UPDATE: Three Reasons the REINS Act Must Be Stopped (Again)
by Katie Weatherford, 1/23/2015
UPDATE (1/23/2015): Sen. Rand Paul (R-KY) and Rep. Todd Young (R-IN) reintroduced the Regulations from the Executive in Need of Scrutiny (REINS) Act (S. 226 and H.R. 427) on Jan. 21, making this the fourth time the bill has been introduced in the House and Senate. If passed, the REINS Act would require congressional approval of all "major" rules (i.e., rules with an estimated annual economic impact of $100 million or more), potentially endangering the most important safeguards to our health, safety, environment, and economy.
Here are three reasons why the REINS Act must be stopped (again):
1. It would delay or block public protections.
The bill would require that Congress approve standards and safeguards within 70 legislative days. If both chambers fail to meet this deadline, the rules in question would be "tabled," essentially killing them.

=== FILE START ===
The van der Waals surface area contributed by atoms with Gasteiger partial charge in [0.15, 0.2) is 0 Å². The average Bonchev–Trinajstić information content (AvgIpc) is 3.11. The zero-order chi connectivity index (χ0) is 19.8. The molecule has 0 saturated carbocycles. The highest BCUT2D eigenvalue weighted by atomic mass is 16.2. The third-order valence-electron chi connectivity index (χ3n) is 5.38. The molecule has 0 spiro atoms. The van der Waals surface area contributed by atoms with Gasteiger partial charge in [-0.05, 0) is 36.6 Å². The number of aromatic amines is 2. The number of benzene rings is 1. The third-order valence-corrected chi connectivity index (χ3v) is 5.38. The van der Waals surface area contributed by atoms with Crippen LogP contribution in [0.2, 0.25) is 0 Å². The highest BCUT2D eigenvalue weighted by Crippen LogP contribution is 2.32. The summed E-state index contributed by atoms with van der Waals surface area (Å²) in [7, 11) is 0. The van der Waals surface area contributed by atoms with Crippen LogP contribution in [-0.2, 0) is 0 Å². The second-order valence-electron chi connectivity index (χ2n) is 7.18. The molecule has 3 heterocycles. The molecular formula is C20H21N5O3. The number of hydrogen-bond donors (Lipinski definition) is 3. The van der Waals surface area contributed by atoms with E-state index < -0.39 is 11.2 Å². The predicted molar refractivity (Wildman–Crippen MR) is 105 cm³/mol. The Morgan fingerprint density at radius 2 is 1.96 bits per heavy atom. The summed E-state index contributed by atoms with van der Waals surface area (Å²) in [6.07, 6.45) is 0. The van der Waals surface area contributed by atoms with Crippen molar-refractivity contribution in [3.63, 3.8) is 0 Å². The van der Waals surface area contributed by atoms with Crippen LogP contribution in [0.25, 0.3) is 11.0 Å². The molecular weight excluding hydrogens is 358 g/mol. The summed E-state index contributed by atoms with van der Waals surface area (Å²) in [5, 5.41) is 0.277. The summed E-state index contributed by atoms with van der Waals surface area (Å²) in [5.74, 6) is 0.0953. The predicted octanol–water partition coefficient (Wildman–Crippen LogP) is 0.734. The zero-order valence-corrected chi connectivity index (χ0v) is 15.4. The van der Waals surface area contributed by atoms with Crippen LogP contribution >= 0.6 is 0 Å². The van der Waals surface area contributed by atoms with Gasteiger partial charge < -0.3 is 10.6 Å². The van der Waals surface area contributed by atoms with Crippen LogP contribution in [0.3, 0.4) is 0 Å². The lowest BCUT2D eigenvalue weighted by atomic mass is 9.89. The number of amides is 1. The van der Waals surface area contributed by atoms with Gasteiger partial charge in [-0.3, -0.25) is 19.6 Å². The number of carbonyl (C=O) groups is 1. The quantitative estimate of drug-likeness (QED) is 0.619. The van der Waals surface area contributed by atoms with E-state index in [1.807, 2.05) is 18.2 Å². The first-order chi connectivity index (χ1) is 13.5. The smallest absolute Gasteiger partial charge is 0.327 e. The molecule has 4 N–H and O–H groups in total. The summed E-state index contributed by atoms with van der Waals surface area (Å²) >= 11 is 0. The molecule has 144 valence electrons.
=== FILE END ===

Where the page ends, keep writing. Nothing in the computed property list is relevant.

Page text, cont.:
Taking congressional gridlock into account, it is unlikely that both the House and the Senate will find time to approve major rules.
2. It would increase political and industry interference with agency science and expertise.
Under the REINS Act, Congress would second-guess agency expertise and science on food safety, worker safety, air pollution, water contamination, and a host of other issues. When developing protective rules, agencies already go through a lengthy, multifaceted process that includes several layers of study, review, and public comment. Politicizing agency science and the rulemaking process at the behest of special interests is indefensible.
3. It's redundant.
Congress already approves rules when it writes laws requiring agencies to establish standards and safeguards. The REINS Act would require another vote on the rules that implement the laws Congress has already passed, making the bill redundant.
The REINS Act would cause additional delays and give special interests another opportunity to undermine public protections. It didn't pass both houses of Congress the first three times, and for good reason. You can make your voice heard right now and help us stop this damaging legislation.
Image by flickr user Frisno, used under a Creative Commons license.